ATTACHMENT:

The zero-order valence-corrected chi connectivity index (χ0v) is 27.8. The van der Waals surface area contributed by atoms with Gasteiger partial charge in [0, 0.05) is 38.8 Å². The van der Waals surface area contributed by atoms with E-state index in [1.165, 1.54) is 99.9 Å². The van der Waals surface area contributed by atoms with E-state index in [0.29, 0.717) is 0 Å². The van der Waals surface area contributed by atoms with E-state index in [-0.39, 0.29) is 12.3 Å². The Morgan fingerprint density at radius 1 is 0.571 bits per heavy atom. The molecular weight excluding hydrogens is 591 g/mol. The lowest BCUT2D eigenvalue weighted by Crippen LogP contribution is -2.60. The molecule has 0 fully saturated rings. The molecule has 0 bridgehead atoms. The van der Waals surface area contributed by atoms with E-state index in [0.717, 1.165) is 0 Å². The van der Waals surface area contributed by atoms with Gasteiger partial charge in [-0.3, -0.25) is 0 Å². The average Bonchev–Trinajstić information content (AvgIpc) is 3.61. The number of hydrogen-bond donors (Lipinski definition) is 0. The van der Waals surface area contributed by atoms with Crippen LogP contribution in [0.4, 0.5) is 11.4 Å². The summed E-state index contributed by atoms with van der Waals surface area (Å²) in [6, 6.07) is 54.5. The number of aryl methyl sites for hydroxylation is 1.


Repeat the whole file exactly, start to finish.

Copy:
The zero-order valence-corrected chi connectivity index (χ0v) is 27.8. The van der Waals surface area contributed by atoms with Gasteiger partial charge in [0, 0.05) is 38.8 Å². The van der Waals surface area contributed by atoms with E-state index in [1.165, 1.54) is 99.9 Å². The van der Waals surface area contributed by atoms with E-state index in [0.29, 0.717) is 0 Å². The van der Waals surface area contributed by atoms with E-state index in [-0.39, 0.29) is 12.3 Å². The Morgan fingerprint density at radius 1 is 0.571 bits per heavy atom. The molecular weight excluding hydrogens is 591 g/mol. The lowest BCUT2D eigenvalue weighted by Crippen LogP contribution is -2.60. The molecule has 0 fully saturated rings. The molecule has 0 bridgehead atoms. The van der Waals surface area contributed by atoms with E-state index in [0.717, 1.165) is 0 Å². The van der Waals surface area contributed by atoms with Gasteiger partial charge in [-0.3, -0.25) is 0 Å². The average Bonchev–Trinajstić information content (AvgIpc) is 3.61. The number of hydrogen-bond donors (Lipinski definition) is 0. The van der Waals surface area contributed by atoms with Crippen LogP contribution in [0.4, 0.5) is 11.4 Å². The summed E-state index contributed by atoms with van der Waals surface area (Å²) in [6, 6.07) is 54.5. The number of aryl methyl sites for hydroxylation is 1.